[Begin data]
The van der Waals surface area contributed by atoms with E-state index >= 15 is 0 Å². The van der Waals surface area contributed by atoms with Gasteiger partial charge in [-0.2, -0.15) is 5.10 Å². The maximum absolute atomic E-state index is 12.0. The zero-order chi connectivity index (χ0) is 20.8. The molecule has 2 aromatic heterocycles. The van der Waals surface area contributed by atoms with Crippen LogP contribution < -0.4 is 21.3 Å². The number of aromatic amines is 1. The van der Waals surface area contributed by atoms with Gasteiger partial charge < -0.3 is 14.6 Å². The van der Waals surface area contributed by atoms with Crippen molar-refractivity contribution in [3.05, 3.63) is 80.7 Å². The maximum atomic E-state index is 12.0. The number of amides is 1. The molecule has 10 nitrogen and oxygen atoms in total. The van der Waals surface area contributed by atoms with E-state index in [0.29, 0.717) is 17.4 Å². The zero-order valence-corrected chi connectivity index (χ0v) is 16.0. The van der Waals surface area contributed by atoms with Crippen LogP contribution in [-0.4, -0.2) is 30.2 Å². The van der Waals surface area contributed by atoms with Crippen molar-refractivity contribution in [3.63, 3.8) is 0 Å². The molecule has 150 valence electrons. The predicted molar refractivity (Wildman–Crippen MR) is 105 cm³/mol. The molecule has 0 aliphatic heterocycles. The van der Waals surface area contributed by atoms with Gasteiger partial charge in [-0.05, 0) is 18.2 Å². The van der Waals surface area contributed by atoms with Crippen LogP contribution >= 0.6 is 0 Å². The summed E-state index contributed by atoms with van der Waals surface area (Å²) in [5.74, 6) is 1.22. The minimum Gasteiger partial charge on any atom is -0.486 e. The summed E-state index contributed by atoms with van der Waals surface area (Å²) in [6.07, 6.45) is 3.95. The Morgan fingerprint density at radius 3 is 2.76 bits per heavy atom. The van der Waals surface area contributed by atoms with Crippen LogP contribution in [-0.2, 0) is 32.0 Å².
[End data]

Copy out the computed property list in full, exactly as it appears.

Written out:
The van der Waals surface area contributed by atoms with E-state index >= 15 is 0 Å². The van der Waals surface area contributed by atoms with Gasteiger partial charge in [-0.2, -0.15) is 5.10 Å². The maximum absolute atomic E-state index is 12.0. The zero-order chi connectivity index (χ0) is 20.8. The molecule has 2 aromatic heterocycles. The van der Waals surface area contributed by atoms with Crippen LogP contribution < -0.4 is 21.3 Å². The number of aromatic amines is 1. The van der Waals surface area contributed by atoms with Gasteiger partial charge < -0.3 is 14.6 Å². The van der Waals surface area contributed by atoms with Crippen molar-refractivity contribution in [3.05, 3.63) is 80.7 Å². The maximum atomic E-state index is 12.0. The number of amides is 1. The molecule has 10 nitrogen and oxygen atoms in total. The van der Waals surface area contributed by atoms with E-state index in [0.29, 0.717) is 17.4 Å². The zero-order valence-corrected chi connectivity index (χ0v) is 16.0. The van der Waals surface area contributed by atoms with Crippen LogP contribution in [-0.4, -0.2) is 30.2 Å². The van der Waals surface area contributed by atoms with Crippen molar-refractivity contribution in [3.63, 3.8) is 0 Å². The molecule has 150 valence electrons. The predicted molar refractivity (Wildman–Crippen MR) is 105 cm³/mol. The molecule has 0 aliphatic heterocycles. The van der Waals surface area contributed by atoms with Gasteiger partial charge in [-0.05, 0) is 18.2 Å². The van der Waals surface area contributed by atoms with Crippen LogP contribution >= 0.6 is 0 Å². The summed E-state index contributed by atoms with van der Waals surface area (Å²) in [5.74, 6) is 1.22. The minimum Gasteiger partial charge on any atom is -0.486 e. The summed E-state index contributed by atoms with van der Waals surface area (Å²) in [6.07, 6.45) is 3.95. The Morgan fingerprint density at radius 3 is 2.76 bits per heavy atom. The van der Waals surface area contributed by atoms with Crippen LogP contribution in [-0.2, 0) is 32.0 Å².